The best estate plans help ensure that your loved ones will be protected and provided for and that disbursing your estate will be simple, quick, and free from surprises. When you’re working on your plan, be sure to consider your digital footprint. While it’s easy to overlook, the digital data you leave behind may have substantial financial and sentimental value for your heirs.

Digital Footprints

A digital footprint is your online accounts and files, as well as other digital data. It can include financial information, documents, photographs, e-books, iTunes libraries, subscription services, personal correspondence. Your loved ones may find that the photos and writings have sentimental value for them. Other assets, such as online banking accounts and media libraries, may have financial value for your family and other beneficiaries. Apple, with its new Legacy Contact feature, is making sure that these digital assets will not be lost.

Apple’s Legacy Contact

The Legacy Contact allows Apple users to designate someone to access their Apple ID account, iCloud account, and personal information in the event of their death. Apple first introduced the new feature with the launch of the iOS 15 operating system.

To access this new estate planning tool, open the Settings app on your iPhone or iPad, tap on your profile picture, and then select Password & Security. Next, choose Legacy Contact from the dropdown list, and provide the name of your designated Legacy Contact. This will generate an access key; this information should be stored in a safe but accessible location.

You want to make sure your Legacy Contact is a trusted and responsible person, because they will have access to your iCloud account after you pass away. More specifically, they will be able to access your photos, videos, emails, messages, notes, documents, downloaded apps (and their associated data), calendar events, contacts, and other personal information. They will also be able to remove the Activation Lock from your Apple devices.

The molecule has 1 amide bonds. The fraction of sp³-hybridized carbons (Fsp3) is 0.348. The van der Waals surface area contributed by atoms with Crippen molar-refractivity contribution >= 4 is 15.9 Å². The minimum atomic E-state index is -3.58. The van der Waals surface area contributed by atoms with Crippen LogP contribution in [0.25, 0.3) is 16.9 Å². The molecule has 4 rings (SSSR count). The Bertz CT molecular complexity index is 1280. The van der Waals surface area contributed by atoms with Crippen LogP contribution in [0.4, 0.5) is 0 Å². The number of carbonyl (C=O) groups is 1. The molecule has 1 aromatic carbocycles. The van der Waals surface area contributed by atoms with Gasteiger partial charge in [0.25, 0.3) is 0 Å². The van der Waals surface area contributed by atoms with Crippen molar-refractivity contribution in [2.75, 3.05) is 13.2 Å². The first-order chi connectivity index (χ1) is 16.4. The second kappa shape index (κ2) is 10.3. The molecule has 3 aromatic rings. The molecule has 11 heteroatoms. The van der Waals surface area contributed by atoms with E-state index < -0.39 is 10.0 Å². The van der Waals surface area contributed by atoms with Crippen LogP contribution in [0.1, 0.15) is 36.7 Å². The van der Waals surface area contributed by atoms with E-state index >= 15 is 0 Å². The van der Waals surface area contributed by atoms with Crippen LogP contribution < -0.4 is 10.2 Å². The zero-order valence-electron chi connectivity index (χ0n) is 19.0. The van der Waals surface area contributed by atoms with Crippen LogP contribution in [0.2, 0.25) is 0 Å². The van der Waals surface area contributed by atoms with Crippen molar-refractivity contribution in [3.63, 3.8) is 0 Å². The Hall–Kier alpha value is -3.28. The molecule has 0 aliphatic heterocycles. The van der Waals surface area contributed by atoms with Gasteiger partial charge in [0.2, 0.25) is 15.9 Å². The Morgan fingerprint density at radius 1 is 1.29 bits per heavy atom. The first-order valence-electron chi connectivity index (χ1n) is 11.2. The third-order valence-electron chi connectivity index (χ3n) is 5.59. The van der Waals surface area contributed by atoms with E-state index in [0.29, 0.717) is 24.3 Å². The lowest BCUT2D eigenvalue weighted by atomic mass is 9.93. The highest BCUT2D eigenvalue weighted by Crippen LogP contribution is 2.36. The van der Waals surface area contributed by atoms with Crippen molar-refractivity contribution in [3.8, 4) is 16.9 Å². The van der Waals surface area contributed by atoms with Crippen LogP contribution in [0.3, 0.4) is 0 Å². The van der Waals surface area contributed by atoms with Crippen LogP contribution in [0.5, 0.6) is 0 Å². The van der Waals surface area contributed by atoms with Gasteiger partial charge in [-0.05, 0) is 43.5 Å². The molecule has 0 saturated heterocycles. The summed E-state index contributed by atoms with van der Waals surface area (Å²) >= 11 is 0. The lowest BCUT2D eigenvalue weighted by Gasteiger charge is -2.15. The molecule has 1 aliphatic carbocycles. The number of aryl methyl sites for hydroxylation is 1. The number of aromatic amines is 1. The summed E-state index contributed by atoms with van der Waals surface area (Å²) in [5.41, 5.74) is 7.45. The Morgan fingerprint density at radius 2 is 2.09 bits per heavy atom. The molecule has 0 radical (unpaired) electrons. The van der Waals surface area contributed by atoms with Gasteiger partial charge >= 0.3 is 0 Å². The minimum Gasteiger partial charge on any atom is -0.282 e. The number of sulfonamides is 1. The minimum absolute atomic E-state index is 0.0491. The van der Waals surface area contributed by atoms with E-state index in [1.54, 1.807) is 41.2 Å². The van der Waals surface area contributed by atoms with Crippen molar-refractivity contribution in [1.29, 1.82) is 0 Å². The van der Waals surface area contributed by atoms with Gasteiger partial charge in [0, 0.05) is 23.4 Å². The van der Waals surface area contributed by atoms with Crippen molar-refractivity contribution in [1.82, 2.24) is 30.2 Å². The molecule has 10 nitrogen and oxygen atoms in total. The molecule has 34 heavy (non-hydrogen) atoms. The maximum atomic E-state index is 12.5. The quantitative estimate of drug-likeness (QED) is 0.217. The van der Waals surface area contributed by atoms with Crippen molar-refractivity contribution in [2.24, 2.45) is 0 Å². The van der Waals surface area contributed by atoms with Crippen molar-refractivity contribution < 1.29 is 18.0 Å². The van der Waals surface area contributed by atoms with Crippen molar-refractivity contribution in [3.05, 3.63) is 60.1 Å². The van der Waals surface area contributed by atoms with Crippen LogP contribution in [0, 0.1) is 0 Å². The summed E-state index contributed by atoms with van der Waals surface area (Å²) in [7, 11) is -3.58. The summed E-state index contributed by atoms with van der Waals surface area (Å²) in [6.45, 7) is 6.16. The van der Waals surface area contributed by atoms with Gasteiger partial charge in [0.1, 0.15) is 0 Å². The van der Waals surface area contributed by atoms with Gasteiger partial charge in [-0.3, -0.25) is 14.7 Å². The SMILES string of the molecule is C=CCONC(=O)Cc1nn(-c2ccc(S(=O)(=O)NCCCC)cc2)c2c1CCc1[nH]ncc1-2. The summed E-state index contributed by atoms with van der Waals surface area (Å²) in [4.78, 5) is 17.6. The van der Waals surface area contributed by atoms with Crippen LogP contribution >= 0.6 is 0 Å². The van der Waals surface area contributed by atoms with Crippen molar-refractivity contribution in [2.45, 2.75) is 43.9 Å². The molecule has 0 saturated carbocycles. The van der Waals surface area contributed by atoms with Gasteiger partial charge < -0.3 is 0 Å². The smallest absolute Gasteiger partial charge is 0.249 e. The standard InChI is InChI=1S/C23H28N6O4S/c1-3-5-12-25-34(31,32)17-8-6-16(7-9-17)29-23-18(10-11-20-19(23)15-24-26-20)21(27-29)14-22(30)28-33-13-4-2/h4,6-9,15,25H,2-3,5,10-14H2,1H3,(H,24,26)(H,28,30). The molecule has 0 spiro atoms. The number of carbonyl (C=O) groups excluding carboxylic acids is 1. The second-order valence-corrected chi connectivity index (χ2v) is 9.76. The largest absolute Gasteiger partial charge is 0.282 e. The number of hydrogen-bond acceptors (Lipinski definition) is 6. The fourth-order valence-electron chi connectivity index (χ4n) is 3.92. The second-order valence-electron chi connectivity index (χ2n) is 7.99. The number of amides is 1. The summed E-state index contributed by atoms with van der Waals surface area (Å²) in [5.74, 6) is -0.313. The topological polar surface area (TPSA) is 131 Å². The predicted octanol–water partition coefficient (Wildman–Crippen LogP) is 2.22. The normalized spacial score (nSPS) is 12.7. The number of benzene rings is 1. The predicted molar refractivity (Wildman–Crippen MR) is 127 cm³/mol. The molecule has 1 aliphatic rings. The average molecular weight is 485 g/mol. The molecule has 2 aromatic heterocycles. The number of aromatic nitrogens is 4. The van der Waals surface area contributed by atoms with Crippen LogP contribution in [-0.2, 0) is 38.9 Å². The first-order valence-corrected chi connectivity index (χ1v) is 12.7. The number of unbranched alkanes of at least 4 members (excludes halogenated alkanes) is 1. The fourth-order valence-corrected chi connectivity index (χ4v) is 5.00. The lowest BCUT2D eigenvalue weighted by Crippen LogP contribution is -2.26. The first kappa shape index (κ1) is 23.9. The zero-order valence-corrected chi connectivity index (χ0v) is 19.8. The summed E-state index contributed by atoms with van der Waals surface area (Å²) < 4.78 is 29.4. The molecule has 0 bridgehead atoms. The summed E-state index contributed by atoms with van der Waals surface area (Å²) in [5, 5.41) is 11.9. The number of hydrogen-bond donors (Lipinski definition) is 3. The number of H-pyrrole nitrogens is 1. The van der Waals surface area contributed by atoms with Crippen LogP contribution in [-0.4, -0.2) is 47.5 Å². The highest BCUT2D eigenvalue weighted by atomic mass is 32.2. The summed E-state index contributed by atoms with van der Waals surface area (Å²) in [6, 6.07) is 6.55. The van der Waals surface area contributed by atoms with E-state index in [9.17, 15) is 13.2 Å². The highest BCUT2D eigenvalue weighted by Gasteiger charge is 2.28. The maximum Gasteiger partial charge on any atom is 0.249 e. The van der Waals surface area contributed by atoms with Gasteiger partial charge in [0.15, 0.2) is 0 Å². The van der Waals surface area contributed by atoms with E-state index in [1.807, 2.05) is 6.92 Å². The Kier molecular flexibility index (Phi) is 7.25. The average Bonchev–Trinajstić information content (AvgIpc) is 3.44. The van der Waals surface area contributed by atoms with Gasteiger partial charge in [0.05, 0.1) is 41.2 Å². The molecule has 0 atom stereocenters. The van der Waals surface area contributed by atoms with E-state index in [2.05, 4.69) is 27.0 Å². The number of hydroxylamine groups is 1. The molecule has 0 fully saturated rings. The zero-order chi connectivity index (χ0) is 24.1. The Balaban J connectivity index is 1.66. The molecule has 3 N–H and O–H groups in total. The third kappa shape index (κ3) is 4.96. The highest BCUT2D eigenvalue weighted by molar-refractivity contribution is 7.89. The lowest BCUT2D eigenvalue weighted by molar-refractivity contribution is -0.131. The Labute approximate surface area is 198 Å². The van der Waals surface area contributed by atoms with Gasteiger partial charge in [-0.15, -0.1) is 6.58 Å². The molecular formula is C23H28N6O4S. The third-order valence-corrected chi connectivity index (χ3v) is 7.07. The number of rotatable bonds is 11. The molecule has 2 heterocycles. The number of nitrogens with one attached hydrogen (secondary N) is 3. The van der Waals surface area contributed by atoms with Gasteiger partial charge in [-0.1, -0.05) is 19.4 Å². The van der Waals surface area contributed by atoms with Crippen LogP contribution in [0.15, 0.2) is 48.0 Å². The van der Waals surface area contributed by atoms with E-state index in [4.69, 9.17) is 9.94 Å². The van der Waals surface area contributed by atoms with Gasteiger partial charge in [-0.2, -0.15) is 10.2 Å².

In order to access the iCloud or Apple ID accounts, the Legacy Contact would need to request access via the website digital-legacy.apple.com. They will be prompted to provide their access key (from when the Apple user first named them as a Legacy Contact) as well as a copy of the person’s death certificate.

Protecting Your Digital Footprint in Your Will

In addition to naming a Legacy Contact via your iPhone or iPad, it’s also a good idea to designate a “digital fiduciary” in your will. Make sure you memorialize how much access you want the fiduciary to have and what you want them to do with your digital data. (Note: you should not include any account IDs or passwords in your will, as this document will become public record once it is probated). Some social media, email accounts, and online banking platforms will allow users to either name a beneficiary or designate how the account should be managed in the event of your death or incapacity. It’s also a good idea to include these detailed instructions in your will, just in case.

Have Additional Questions? Contact Brian M. Douglas & Associates’ Estate Planning Team

While digital communication and online accounting are evolving technologies, it’s always best to plan ahead when it comes to your assets and investments. You want the peace of mind knowing that your digital footprint will be preserved and passed on the way you intended. If you have questions about estate planning or about Apple’s Legacy Contact, please reach out to our team of experienced estate planning attorneys. You can call (770) 933-9009 or use our online contact form. We’re always happy to help.